Iraq's Sadr holds one-man sit-in inside Green Zone

Prominent Shia cleric and his followers demand new government of 'technocrats' untainted by corruption, sectarianism

Iraq's Sadr holds one-man sit-in inside Green Zone

World Bulletin / News Desk

Prominent Shia cleric Muqtada al-Sadr on Monday began a one-man sit-in inside Baghdad’s Green Zone in a fresh attempt to pressure Prime Minister Haidar al-Abadi to appoint a new government.

Earlier this month, thousands of al-Sadr’s supporters staged protests outside the Green Zone -- which remain ongoing -- to demand that the prime minister form a new government of technocrats.

"We’re carrying the banner of reform; let’s work together for the success of this project," al-Sadr told supporters camped outside the heavily-fortified enclave, which houses the prime minister’s office, Iraq’s parliament  and a number of foreign diplomatic missions.

The influential Shia leader went on to urge supporters to maintain their protests outside the Green Zone.

Al-Sadr wants the prime minister to replace his current cabinet with a government of "technocrats" untainted by corruption or sectarianism -- both of which, critics say, have hamstrung Iraq’s previous post-invasion governments.

"Security forces have allowed al-Sadr to enter the Green Zone while stepping up security around the sit-in [outside the zone]," protester Ihsan Yasser told Anadolu Agency on Monday.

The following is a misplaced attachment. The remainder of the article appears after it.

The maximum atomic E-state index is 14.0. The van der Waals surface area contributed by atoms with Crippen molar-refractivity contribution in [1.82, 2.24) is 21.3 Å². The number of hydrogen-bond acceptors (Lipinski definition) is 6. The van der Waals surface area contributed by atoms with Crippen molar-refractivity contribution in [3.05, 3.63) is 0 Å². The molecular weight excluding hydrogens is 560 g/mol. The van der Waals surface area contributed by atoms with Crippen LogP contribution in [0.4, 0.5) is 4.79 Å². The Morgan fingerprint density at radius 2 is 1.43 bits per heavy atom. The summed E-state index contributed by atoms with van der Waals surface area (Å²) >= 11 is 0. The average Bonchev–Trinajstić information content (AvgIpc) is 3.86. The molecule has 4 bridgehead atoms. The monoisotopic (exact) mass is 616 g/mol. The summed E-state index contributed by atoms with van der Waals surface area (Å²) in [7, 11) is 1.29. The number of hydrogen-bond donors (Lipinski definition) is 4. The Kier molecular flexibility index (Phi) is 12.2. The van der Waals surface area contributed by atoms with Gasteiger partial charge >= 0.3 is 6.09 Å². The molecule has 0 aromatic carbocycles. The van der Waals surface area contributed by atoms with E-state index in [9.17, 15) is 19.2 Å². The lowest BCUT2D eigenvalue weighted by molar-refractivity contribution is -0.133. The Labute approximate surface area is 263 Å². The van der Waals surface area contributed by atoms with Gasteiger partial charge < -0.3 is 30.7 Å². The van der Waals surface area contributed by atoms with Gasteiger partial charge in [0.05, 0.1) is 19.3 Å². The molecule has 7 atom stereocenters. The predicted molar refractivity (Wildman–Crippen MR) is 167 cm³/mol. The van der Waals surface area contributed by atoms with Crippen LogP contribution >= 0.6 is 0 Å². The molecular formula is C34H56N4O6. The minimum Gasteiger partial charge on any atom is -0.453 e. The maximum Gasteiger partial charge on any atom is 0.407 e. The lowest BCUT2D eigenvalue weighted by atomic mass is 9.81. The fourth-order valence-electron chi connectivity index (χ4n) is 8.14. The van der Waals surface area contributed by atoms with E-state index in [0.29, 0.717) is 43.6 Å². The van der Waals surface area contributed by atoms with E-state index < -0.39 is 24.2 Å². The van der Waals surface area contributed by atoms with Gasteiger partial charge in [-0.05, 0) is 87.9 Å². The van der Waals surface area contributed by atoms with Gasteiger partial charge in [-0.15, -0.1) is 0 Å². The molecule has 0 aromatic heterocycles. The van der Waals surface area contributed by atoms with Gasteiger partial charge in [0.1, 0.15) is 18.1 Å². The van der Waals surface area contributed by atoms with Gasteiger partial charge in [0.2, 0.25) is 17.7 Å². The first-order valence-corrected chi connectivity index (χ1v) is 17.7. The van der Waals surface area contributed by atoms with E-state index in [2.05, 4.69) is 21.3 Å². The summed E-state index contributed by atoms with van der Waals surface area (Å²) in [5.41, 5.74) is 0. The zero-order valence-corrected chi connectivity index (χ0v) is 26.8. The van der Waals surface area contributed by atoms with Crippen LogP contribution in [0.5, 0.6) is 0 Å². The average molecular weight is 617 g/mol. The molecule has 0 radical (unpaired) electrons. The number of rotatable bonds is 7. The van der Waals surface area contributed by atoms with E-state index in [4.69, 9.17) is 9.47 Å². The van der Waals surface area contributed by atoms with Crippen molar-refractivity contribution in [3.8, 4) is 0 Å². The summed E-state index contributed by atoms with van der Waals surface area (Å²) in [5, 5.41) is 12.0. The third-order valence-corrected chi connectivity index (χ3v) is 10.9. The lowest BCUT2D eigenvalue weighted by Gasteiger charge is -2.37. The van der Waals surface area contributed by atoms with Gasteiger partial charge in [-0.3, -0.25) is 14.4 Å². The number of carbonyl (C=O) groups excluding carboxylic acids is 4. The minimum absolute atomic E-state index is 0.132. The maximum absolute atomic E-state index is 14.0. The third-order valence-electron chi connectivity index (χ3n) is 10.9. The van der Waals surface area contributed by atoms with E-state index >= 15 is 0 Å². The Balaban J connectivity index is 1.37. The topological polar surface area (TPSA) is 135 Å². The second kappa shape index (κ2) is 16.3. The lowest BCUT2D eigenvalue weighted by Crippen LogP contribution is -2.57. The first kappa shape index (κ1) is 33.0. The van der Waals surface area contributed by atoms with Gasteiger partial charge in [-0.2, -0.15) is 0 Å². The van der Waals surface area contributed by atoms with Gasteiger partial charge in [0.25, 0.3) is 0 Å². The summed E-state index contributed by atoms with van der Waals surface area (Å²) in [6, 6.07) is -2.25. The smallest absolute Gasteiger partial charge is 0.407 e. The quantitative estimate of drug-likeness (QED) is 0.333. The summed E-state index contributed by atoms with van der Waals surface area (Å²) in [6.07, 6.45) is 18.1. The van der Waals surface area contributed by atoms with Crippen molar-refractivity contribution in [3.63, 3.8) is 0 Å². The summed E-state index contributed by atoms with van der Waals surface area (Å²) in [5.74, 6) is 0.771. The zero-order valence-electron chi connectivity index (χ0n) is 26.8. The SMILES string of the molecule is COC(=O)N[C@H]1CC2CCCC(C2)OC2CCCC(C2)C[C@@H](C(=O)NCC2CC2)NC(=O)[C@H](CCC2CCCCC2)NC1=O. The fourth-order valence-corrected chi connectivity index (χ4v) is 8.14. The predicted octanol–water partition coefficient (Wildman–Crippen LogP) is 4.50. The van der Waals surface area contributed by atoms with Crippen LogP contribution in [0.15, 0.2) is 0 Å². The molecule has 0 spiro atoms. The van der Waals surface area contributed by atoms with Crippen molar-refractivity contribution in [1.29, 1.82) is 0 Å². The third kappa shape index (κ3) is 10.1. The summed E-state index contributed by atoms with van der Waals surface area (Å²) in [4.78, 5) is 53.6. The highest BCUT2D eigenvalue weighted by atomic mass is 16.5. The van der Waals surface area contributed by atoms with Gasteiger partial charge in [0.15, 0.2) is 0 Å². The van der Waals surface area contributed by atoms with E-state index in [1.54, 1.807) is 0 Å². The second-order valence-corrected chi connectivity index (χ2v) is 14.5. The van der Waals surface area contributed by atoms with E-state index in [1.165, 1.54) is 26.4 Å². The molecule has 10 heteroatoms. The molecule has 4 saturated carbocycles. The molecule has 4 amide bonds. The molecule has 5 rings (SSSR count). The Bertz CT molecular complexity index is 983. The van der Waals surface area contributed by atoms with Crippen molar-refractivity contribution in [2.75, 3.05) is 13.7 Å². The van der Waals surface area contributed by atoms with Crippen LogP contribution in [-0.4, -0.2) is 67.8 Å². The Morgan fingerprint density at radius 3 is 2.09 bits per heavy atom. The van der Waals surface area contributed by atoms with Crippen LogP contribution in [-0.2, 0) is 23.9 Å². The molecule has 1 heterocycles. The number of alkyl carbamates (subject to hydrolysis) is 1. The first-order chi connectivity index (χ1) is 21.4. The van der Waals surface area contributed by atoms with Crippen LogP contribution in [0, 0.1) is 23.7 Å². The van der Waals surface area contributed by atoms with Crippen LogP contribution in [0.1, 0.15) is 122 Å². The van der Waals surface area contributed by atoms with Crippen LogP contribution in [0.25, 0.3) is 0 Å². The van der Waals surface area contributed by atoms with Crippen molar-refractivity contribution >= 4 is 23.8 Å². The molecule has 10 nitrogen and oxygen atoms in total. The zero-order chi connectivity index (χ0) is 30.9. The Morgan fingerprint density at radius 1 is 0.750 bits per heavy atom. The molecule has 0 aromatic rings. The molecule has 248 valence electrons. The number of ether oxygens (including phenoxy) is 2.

"Protesters will abide by al-Sadr’s instructions to stay outside the Green Zone," he stressed.

Last month, al-Sadr presented al-Abadi with a 45-day deadline to present a list of nominees for the sought-for technocrat government.

The Shia leader went on to warn that his followers would storm the Green Zone if the demands were not met. 

Meanwhile, the United Iraqi Alliance, a Shia-led parliamentary bloc, has pledged to answer what it described as "popular calls" for a technocratic government.

In a statement, the alliance said it would work with other political blocs to ensure that the cabinet was reshuffled in coming days, while also reiterating its support for ongoing efforts to fight corruption.

Last summer, Iraq’s parliament approved a sweeping raft of reforms proposed by al-Abadi. The reforms are aimed at meeting popular demands to eliminate widespread government corruption and streamline state bureaucracy.

Al-Sadr’s "Ahrar" bloc in parliament holds 34 seats in the 328-seat assembly and three ministerial portfolios in Iraq’s current government.

Last Mod: 28 Mart 2016, 17:22
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